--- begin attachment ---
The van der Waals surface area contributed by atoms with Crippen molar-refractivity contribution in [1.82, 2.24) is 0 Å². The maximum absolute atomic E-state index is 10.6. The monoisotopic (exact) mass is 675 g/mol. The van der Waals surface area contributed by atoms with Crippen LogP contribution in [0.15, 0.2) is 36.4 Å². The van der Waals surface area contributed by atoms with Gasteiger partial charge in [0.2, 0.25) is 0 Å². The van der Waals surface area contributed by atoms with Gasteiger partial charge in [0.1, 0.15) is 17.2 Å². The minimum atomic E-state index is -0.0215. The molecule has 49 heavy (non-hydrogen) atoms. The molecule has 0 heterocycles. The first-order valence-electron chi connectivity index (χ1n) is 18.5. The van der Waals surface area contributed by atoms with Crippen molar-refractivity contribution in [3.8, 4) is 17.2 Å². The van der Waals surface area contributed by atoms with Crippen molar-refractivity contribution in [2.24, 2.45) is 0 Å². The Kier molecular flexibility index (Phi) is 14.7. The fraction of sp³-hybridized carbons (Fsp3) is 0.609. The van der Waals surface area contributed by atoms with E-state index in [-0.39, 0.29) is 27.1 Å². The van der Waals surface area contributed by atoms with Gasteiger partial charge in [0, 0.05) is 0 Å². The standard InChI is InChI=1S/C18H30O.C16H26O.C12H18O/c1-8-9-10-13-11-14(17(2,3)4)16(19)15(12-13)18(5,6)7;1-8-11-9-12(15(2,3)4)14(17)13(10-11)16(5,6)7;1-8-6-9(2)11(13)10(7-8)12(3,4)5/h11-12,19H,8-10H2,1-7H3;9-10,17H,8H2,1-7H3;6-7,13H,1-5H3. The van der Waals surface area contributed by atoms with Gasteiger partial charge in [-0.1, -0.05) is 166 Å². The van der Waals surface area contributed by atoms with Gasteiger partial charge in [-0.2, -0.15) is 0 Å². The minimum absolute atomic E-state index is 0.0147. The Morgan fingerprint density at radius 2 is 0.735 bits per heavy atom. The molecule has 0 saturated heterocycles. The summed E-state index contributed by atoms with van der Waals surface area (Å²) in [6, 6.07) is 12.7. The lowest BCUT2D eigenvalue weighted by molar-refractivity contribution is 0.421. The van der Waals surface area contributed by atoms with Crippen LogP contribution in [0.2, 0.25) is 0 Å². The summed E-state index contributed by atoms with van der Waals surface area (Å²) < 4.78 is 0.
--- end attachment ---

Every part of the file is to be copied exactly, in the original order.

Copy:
The van der Waals surface area contributed by atoms with Crippen molar-refractivity contribution in [1.82, 2.24) is 0 Å². The maximum absolute atomic E-state index is 10.6. The monoisotopic (exact) mass is 675 g/mol. The van der Waals surface area contributed by atoms with Crippen LogP contribution in [0.15, 0.2) is 36.4 Å². The van der Waals surface area contributed by atoms with Gasteiger partial charge in [0.2, 0.25) is 0 Å². The van der Waals surface area contributed by atoms with Gasteiger partial charge in [0.1, 0.15) is 17.2 Å². The minimum atomic E-state index is -0.0215. The molecule has 49 heavy (non-hydrogen) atoms. The molecule has 0 heterocycles. The first-order valence-electron chi connectivity index (χ1n) is 18.5. The van der Waals surface area contributed by atoms with Crippen molar-refractivity contribution in [3.8, 4) is 17.2 Å². The van der Waals surface area contributed by atoms with Crippen molar-refractivity contribution in [2.24, 2.45) is 0 Å². The Kier molecular flexibility index (Phi) is 14.7. The fraction of sp³-hybridized carbons (Fsp3) is 0.609. The van der Waals surface area contributed by atoms with E-state index in [-0.39, 0.29) is 27.1 Å². The van der Waals surface area contributed by atoms with Gasteiger partial charge in [0, 0.05) is 0 Å². The standard InChI is InChI=1S/C18H30O.C16H26O.C12H18O/c1-8-9-10-13-11-14(17(2,3)4)16(19)15(12-13)18(5,6)7;1-8-11-9-12(15(2,3)4)14(17)13(10-11)16(5,6)7;1-8-6-9(2)11(13)10(7-8)12(3,4)5/h11-12,19H,8-10H2,1-7H3;9-10,17H,8H2,1-7H3;6-7,13H,1-5H3. The van der Waals surface area contributed by atoms with Gasteiger partial charge in [-0.1, -0.05) is 166 Å². The van der Waals surface area contributed by atoms with Gasteiger partial charge in [-0.2, -0.15) is 0 Å². The minimum absolute atomic E-state index is 0.0147. The Morgan fingerprint density at radius 2 is 0.735 bits per heavy atom. The molecule has 0 saturated heterocycles. The summed E-state index contributed by atoms with van der Waals surface area (Å²) in [6, 6.07) is 12.7. The lowest BCUT2D eigenvalue weighted by molar-refractivity contribution is 0.421. The van der Waals surface area contributed by atoms with Crippen LogP contribution in [0.2, 0.25) is 0 Å². The summed E-state index contributed by atoms with van der Waals surface area (Å²) < 4.78 is 0.